***********************************************************
** Outputs --&amp;gt; frd file
** written by write_outputs_types function
*NODE FILE
U
*EL FILE
S, E
** outputs --&amp;gt; dat file
*NODE PRINT , NSET=Nall
U
*EL PRINT , ELSET=Eall
S

***********************************************************
** written by write_step_end function
*END STEP

***********************************************************
** CalculiX Input file
** written by write_footer function
** written by --&amp;gt; FreeCAD 0.17.12321 (Git)
** written on --&amp;gt; Sun Oct 8 21:43:43 2017
** file name --&amp;gt;
** analysis name --&amp;gt; Analysis
**
**
**
** Units
**
** Geometry (mesh data) --&amp;gt; mm
** Materials (Young's modulus) --&amp;gt; N/mm2 = MPa
**
```

## Calculix interoperability

I talked a lot about Pre processors FreeCAD and Salome, in some cases the pre processor environment is more and offers the complete modelling package including a solver as in the case of FreeCAD. Calculix is the tool that will pick up a meshed model with boundary conditions and calculate specific results, being structural displacements, stresses, thermal behaviours and other physics.

A good work that was performed in making sense of these tools can be found on the following link:

https://www.theseus.fi/bitstream/handle/10024/87106/Neupane_Dilip.pdf?sequence=1

and Calculix documentation can be found here:

http://web.mit.edu/calculix_v2.7/CalculiX/cgx_2.7/doc/cgx/node4.html

It is important to know what Calculix needs input files  calculate something, this will depend on the type of files.

Geometry
• .Fbd
• .Step
• .stl

Mesh Generator and boundary-condition inputs (Model)

• Abaqus (Input)
• Ansys (Export)
• Code_Aster (Export)
• Samcef (Export)
• Dolfyn (Export)
• Duns (Export)
• Isaac (Export)
• OpenFOAM (Export)
• Nastran (Export)
• Tochnog (Export)

Mesh Generator

• Abaqus (.inp)
• Netgen

• Frd
• Duns
• Isaac
• OpenFOAM
• Nastran

## So what’s out there again?

I always get confused with the quantity of file types there are. FreeCAD, Salome, Code_Aster, Salome Meca, Calculix, Elmer, Gmsh, NetGen, ParaView, Python, OpenFOAM, … So how can one understand how each of these work and connect to each other?

We divide the file types in 5 categories:
• Geometry
• Mesh / Model
• Boundary Conditions + Model
• Solver
• Solution

Since these softwares can do a mixture of these 5 elements it’s not that easy to keep up with so many software and so many interconnections.

• Gemetry
○ Salome
○ Salome Meca
○ Gmsh
○ Elmer

• Mesh/Model
○ Salome
○ Salome Meca
○ Gmsh
○ NetGen
○ Elmer

• Boundary Conditions
○ Salome-Meca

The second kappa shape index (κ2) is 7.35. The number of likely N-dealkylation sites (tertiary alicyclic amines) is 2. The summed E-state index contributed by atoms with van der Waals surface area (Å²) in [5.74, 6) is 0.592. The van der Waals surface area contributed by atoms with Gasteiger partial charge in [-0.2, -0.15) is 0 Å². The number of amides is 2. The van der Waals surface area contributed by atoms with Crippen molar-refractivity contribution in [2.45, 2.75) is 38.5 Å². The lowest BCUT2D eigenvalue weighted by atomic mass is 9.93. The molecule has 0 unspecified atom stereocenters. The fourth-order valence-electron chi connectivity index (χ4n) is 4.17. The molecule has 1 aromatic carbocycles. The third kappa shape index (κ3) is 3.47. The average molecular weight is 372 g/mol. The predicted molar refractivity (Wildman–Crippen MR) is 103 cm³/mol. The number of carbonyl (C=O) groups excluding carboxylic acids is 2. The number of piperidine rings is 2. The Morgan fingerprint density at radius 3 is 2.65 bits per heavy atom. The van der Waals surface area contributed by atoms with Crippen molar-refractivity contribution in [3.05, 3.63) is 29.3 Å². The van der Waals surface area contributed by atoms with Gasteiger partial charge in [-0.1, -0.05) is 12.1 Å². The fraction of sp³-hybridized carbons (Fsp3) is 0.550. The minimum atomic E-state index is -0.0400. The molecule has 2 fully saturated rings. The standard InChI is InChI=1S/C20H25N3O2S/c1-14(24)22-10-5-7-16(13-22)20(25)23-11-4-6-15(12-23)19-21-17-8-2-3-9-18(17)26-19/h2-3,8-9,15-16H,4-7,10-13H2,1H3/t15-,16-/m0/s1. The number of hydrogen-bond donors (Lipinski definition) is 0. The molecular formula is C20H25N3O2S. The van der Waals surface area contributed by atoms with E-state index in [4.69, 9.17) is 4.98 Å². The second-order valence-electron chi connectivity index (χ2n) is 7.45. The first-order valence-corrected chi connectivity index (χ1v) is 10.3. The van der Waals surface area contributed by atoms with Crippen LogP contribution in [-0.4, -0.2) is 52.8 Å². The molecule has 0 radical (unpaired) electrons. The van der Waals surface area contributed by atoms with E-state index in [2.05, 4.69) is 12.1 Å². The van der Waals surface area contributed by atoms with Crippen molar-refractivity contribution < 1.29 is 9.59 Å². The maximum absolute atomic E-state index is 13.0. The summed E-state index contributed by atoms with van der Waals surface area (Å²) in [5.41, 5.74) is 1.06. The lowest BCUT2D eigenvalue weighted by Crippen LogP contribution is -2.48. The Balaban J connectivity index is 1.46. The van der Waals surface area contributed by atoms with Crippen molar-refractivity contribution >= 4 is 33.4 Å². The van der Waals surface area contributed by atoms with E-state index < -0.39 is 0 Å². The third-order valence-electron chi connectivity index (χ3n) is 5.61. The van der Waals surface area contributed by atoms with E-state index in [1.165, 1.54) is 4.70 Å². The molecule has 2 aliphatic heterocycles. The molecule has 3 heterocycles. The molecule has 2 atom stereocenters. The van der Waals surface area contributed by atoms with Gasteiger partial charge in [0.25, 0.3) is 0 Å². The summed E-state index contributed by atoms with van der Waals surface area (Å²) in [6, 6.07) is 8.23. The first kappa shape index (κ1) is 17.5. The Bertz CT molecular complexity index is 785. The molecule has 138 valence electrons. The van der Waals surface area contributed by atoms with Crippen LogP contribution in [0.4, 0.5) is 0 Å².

○ Gmsh
○ Elmer

• Solver
○ Code_Aster
○ Calculix
○ OpenFOAM
○ Elmer

• Solution
○ Salome
○ Salome Meca
○ ParaViewer
○ Elmer

## Straight leg seat design for a bit of fun

Remembering when I was small, where i played countless hours with lego. Built many interesting constructions and tested the strength of many designs. That was a form of modeling the behaviour of a bridge, house or any structural  analysis that I could think of at that time. We all model things every day since we need to live in this world and figure out even if very basically the behaviour of objects. Think that when you hold an object you use the right force to hold it. Some how we know exactly the necessary configuration to execute physical task even without any though what so ever. When we look at a design and it challenges our notation that it will work it is because our underlaying protective system already is calculating and giving us feedback that it is dangerous to use. However this feeling can be wrong and the structure can be very safe, however most of the time our body is wright :).

I tested two designs on the simple table to understand what would happen.

This design present complete load transfer to the legs. The connection between table and leg is compress. Very little to none torsion is present. This design looks very stable, simple and is the classic, maybe the only simpler alternative is to use a solid cylinder instead, but that would make the seat very heavy. This design probably will hold as much as what the material used (wood, iron) can handle.

Comparing one design with another we can see that the behaviour to pressure  is completely different. The straight legs approach is stronger and would deal better with increased weight on top.

## Calculix – FreeCad – NetGen what else????

Previously I talked about gmsh and NetGen and showed a generated mesh. I did’t go much in detail and will continue to not do so for now. Noticed on a few blogs that FreeCad had a specific FEM environment that supposedly would work connected to Calculix and NetGen.

I found this really good tutorial in https://www.freecadweb.org/wiki/FEM_tutorial

Basically it is a FreeCAD help to get running the FEM module. I did exactly what was here, but not on my mac since I know that I would face eventually some difficulties. I used windows.

I had to install the necessary modules for everything to work.

Calculix, NetGen, Gmsh and a plugin from here https://github.com/psicofil/Macros_FreeCAD

To be honest I didn’t have that many expectations since It is a freeware simulation packages built from many separate projects. I wasn’t expecting much….

The interface was surprisingly easy to use compared to Gmsh or Calculix alone. Take a look bellow.

Meshing wasn’t a trouble but it looked like it created something similar to a spider web.

Before running the resulting mesh with boundary conditions.

The final step was to solve and look at something move or visualize some colors. To visualize the final solved solution was very simple. I just had to press results.

Final comments: simulation starts to become user friendly and looking back there has been remarkable advances in the open community search for a free and open source FEM software. Although far from perfect it is usable and these will be the drivers of a even more persistent and strong effort to match comercial software since more users will start to use these types of FEM packages which would not be possible until today.

So who is the main beneficiary? The hobbyist and the entrepreneur.